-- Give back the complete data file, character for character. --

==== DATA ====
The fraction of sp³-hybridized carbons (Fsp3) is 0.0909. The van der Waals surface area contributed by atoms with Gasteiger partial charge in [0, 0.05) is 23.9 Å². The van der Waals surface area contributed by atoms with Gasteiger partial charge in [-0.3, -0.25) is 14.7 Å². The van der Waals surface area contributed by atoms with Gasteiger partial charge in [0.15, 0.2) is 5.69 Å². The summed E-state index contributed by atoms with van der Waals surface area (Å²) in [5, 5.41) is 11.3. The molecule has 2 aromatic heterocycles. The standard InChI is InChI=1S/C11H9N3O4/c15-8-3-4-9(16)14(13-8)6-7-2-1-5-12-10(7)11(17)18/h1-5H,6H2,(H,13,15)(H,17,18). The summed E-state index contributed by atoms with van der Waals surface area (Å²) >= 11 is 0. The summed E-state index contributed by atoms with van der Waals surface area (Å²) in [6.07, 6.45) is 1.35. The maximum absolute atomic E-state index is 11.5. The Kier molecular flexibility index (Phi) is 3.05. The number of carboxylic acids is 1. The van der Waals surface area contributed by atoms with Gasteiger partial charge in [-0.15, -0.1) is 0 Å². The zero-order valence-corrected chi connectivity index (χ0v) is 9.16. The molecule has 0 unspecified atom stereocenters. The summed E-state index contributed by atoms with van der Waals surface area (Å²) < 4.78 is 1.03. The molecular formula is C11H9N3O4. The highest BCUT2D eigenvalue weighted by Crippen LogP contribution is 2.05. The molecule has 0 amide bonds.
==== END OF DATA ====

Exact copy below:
The fraction of sp³-hybridized carbons (Fsp3) is 0.0909. The van der Waals surface area contributed by atoms with Gasteiger partial charge in [0, 0.05) is 23.9 Å². The van der Waals surface area contributed by atoms with Gasteiger partial charge in [-0.3, -0.25) is 14.7 Å². The van der Waals surface area contributed by atoms with Gasteiger partial charge in [0.15, 0.2) is 5.69 Å². The summed E-state index contributed by atoms with van der Waals surface area (Å²) in [5, 5.41) is 11.3. The molecule has 2 aromatic heterocycles. The standard InChI is InChI=1S/C11H9N3O4/c15-8-3-4-9(16)14(13-8)6-7-2-1-5-12-10(7)11(17)18/h1-5H,6H2,(H,13,15)(H,17,18). The summed E-state index contributed by atoms with van der Waals surface area (Å²) >= 11 is 0. The summed E-state index contributed by atoms with van der Waals surface area (Å²) in [6.07, 6.45) is 1.35. The maximum absolute atomic E-state index is 11.5. The Kier molecular flexibility index (Phi) is 3.05. The number of carboxylic acids is 1. The van der Waals surface area contributed by atoms with Gasteiger partial charge in [-0.15, -0.1) is 0 Å². The zero-order valence-corrected chi connectivity index (χ0v) is 9.16. The molecule has 0 unspecified atom stereocenters. The summed E-state index contributed by atoms with van der Waals surface area (Å²) < 4.78 is 1.03. The molecular formula is C11H9N3O4. The highest BCUT2D eigenvalue weighted by Crippen LogP contribution is 2.05. The molecule has 0 amide bonds.